Monday, April 24, 2017

And when he had come to Jerusalem he attempted to join the disciples; and they were all afraid of him, for they did not believe that he was a disciple(Acts 9:26).

PerfectionBy the early 40’s Gentiles were being added to the saved (Acts 10:34-35).  When Paul, Barnabas, and company went on their first evangelistic tour, they converted both Jews and Gentiles (Acts 13:46).  By the sixties congregations were located around the Mediterranean Sea.  Even some in Caesar’s household were believers (Philippians 4:22).

House churches were common during those years (Acts 2:46; Romans 16:5; 1 Corinthians 16:19; Colossians 4:15; Philemon 1:2).  If you and I had lived in the first century and wanted to “place membership” (join a local body of believers), which one would you be comfortable with (Acts 9:26-27)?  Most would want to fellowship a “sound” congregation.  Why?  To do otherwise would question our faithfulness!  So, which first century assembly would we associate with to validate that soundness?  Sound saint + sound congregation = safe membership!

Some might be highly motivated to join with the disciples in Jerusalem?  After all, it was the “mother” church.  The apostles were members.  Mary, the mother of Jesus was a member.  Paul joined it (Acts 9:26).   If it was good enough for Paul, it ought to be good enough for us?  Yet, for the first ten years of their existence, uncircumcised Gentile were not welcomed unless they wanted to be made “Jewish.”  To visit in an uncircumcised Gentile’s home invited questions concerning one’s soundness (Acts 11:2-3).  Some contended that Gentile men could not be saved (be “real” Christians) until they submitted to “private” surgery (Acts 15:1-5).  An important church conference was convened in Jerusalem to discuss the matter.  However, not every member considered that forum’s decision to be scriptural (Acts 15:6-35; Galatians 1:6-9; 5:1-12).   Sometimes fear motivated hypocrisy even in those who were very sound in the faith (Galatians 2:11-12)!  The Jerusalem saints continued to be zealous for the Law of Moses and continued to observe that style of worship, including the apostle Paul (Acts 21:18-26).  When Paul was with Jewish saints or sinners, he became a Jew.  When with Gentile saints or sinners, he became a Gentile.  He became weak with those who were weak (1 Corinthians 9:19-23; Romans 14).  Would we be comfortable in a membership like that?  Would we question the soundness of their temple or synagogue visits or a continuation of their zeal for Jewish worship?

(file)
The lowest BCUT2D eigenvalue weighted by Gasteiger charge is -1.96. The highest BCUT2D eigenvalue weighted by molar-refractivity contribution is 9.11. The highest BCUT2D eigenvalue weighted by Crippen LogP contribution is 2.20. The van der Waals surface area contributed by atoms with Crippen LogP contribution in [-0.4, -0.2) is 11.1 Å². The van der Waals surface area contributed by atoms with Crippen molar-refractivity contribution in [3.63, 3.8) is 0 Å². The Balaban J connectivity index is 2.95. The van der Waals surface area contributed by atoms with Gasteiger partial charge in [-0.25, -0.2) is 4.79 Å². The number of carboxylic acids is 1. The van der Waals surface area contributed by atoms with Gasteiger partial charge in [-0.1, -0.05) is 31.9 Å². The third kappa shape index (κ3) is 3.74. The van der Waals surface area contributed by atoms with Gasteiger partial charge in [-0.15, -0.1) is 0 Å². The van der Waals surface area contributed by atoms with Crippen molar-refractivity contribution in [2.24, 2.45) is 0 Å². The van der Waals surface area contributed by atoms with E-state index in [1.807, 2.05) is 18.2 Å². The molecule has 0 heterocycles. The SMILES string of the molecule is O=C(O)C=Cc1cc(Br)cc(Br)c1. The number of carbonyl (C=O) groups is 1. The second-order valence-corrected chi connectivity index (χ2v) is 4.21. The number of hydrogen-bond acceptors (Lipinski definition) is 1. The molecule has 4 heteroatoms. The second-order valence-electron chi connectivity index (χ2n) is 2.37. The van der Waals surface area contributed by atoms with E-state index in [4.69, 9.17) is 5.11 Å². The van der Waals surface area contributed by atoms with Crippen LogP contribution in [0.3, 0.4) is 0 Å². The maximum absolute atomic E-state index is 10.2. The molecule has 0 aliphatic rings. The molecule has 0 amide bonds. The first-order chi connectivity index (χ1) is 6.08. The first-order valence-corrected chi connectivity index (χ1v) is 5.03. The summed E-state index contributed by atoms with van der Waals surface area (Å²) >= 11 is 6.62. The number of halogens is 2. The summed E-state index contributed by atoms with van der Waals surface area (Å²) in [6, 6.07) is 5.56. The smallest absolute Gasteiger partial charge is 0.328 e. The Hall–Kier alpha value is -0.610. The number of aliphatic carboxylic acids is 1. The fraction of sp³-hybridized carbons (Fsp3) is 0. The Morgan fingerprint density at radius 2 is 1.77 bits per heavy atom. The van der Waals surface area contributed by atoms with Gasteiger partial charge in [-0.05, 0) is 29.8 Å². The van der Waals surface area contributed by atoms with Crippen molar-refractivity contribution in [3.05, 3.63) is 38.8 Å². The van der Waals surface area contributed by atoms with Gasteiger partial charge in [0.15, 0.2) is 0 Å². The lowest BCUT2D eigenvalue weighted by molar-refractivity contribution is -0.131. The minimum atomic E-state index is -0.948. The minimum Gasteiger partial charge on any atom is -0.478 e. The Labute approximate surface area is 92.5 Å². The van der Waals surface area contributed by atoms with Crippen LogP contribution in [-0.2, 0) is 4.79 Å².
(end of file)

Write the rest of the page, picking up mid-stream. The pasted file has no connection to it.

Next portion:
If we were in Corinth, would we join in their worship and work, or decide to stay  home until they got everything right?  After all, can such a problem ridden group actually be Christian?  Even if you joined, which denominational group would you be comfortable with (1 Corinthians 1:10-13)?  True, some claimed to be  “of Christ,” but claims can be far removed from reality.  Neither Apollos, Cephas, Paul, nor Christ supported division nor the problems all those groups were involved in.  Placing membership?  How can one be “sound” in an assembly that isn’t?

What if we resided in Sardis?  Would we be excited about joining a dead church or inviting our friends to worship with us (Revelation 3:1)?  What kind of worship is engaged in by a dead congregation?  What kind of “light” does it give off or influence does it have?  Maybe Ephesus would offer a better choice?  They were not “dead” like Sardis, they had only left their“first love” (Revelation 2:4)!  “Left their first love”?  What does THAT look like?  How “sound” is that?

With all the problems found in first century assemblies, if one had to be perfect to be sound, which congregation would God honor with that epitaph?  Which one would have all the ingredients necessary to make us comfortable in our worship with them?  Wouldn’t we be the only perfect/sound individual in the middle of an imperfect/unsound congregation?  If a member in any of those first century assemblies died before they reached our vision of perfection, wouldn’t they be eternally lost?  Wouldn’t we also be lost by worshiping and working with them?  If soundness equals perfection, then the only thing we would be successful in accomplishing would be total failure!  If perfection is required and it is our responsibility to possess it, no one from Acts 2 until today have succeeded in acquired it.  So, which one would you join?  Surely, in 1,900 years, someone has been successful in finding that perfect congregation?  Perhaps we should get our eyes off self and redirect them to the perfect Jesus!